For the Inauguration of the Year of Faith  - 11 October 2012


Dear Sisters and Brothers,


The “Door of Faith” (Acts 14:27) is always open for us, ushering us into the life of communion with God and offering entry into his Church. It is possible to cross that threshold when the word of God is proclaimed and the human heart allows itself to be shaped by transforming grace. To enter through that door is to set out on a journey that lasts a lifetime”.

With these words Pope Benedict XV1 announced a “Year of Faith” to be kept by Catholics throughout the world beginning next Thursday, 11 October. Why this date? Because it marks the 50th anniversary of the beginning of the Second Vatican Council which has shaped the life of the Church for most of our lifetime. Why this month? Because a Synod of Bishops will be held in Rome to explore the need for a New Evangelisation.  Why this year? Because it marks the 20th anniversary of the publication of the Catechism of the Catholic Church by Pope John Paul 11.

But every day, every month and every year is a time of faith for the believer in Jesus Christ. The reality is, however, that the life of faith is under pressure in our times in ways unheard of in previous generations. The books of Richard Dawkins and Christopher Hitchens seem to have become the new bibles of a world seemingly deaf to the things of God. The tensions between living faith privately and expressing it publicly seem to be reaching breaking point in our society. The publicly held view that Faith contradicts Reason, and should not be allowed to influence public policy, is just one indication of this. The debates on Human Rights legislation, where a religious outlook on life is seen as undermining the  rights of different groups, takes little account of the rights of people  of faith to follow our conscience in public and in private. The language of equality is confused to mean that everybody and every institution must be the same in its public service. Proper dialogue and real communication between people of different views becomes more and more difficult, despite the revolution in communication technology.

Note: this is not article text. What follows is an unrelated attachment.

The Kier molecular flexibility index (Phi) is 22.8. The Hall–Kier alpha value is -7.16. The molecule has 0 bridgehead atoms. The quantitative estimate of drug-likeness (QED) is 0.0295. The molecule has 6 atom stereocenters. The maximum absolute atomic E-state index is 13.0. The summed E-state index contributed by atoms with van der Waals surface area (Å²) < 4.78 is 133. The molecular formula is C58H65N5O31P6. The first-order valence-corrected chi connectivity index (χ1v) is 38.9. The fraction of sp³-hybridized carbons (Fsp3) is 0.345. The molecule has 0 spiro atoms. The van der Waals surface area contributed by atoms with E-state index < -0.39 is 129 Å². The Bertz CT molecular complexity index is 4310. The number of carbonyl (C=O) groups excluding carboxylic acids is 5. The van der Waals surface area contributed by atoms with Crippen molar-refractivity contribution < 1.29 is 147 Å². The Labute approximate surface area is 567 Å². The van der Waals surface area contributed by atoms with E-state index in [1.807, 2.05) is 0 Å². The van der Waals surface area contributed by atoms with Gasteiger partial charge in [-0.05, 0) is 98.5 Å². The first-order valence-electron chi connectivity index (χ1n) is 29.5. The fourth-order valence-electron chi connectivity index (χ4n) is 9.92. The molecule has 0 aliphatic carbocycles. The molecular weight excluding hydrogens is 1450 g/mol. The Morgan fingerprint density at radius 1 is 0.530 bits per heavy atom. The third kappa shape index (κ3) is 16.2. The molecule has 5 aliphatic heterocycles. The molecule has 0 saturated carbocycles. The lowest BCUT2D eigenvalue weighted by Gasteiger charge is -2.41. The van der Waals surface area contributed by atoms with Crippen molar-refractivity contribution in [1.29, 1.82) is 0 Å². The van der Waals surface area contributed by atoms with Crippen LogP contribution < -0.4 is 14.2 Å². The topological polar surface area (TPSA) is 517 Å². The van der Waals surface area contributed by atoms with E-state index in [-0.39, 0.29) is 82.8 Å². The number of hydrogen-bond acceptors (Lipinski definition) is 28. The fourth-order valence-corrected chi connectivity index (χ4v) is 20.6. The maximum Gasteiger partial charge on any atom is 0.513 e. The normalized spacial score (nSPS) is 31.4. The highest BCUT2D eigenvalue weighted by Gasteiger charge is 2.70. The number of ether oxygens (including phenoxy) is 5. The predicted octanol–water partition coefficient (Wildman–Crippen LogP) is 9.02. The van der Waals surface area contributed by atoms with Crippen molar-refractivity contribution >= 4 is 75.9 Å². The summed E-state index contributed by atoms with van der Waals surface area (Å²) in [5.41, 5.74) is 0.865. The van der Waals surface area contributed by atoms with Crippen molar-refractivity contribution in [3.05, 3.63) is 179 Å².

Addressing Parliament on his visit to Great Britain in 2010, Pope Benedict said:

“If the moral principles underlining the democratic process are themselves determined by nothing more solid than social consensus, then the fragility of the process becomes all too evident. Herein lies the challenge for democracy”.

Our faith is not just contained in a book, or a set of teachings or a series of rules. In his first encyclical the Pope wrote:  “Being Christian is not the result of an ethical choice or a lofty ideal, but the encounter with an event, a person, which gives life a new horizon and a decisive direction”.

Faith and Reason. Human Rights. Public and private morality. All of these are part of the discourse which needs to take place in the public square. They are amongst the reasons I have invited Dr. Stephen Wang to the Cornerstone at St.David’s to launch the year of Faith on Thursday 11 October. He will speak at 1.00pm and 7.00pm on the important subject of “Faith and Reason”. Each parish and school will have received details of this important event. I invite them to circulate the “questions and answers” sheet about the Year of Faith which were also sent and are available on the Diocesan website. The Pope’s booklet “The Gate of Faith” provides study material for Advent reflection. Extracts could be printed in parish newsletters between now and then.

Why mark a Year of Faith at this time? To give thanks for the community which nurtured and sustained our faith. To remind ourselves of the challenge of the Second Vatican Council to engage with “the joys and hopes” of the world of the 21st century. And to develop means by which God’s faith in us may be proclaimed afresh “….so that they may all have life and have it abundantly”.  (John 10:10)


With every blessing

+George Stack

Archbishop of Cardiff

7th October 2012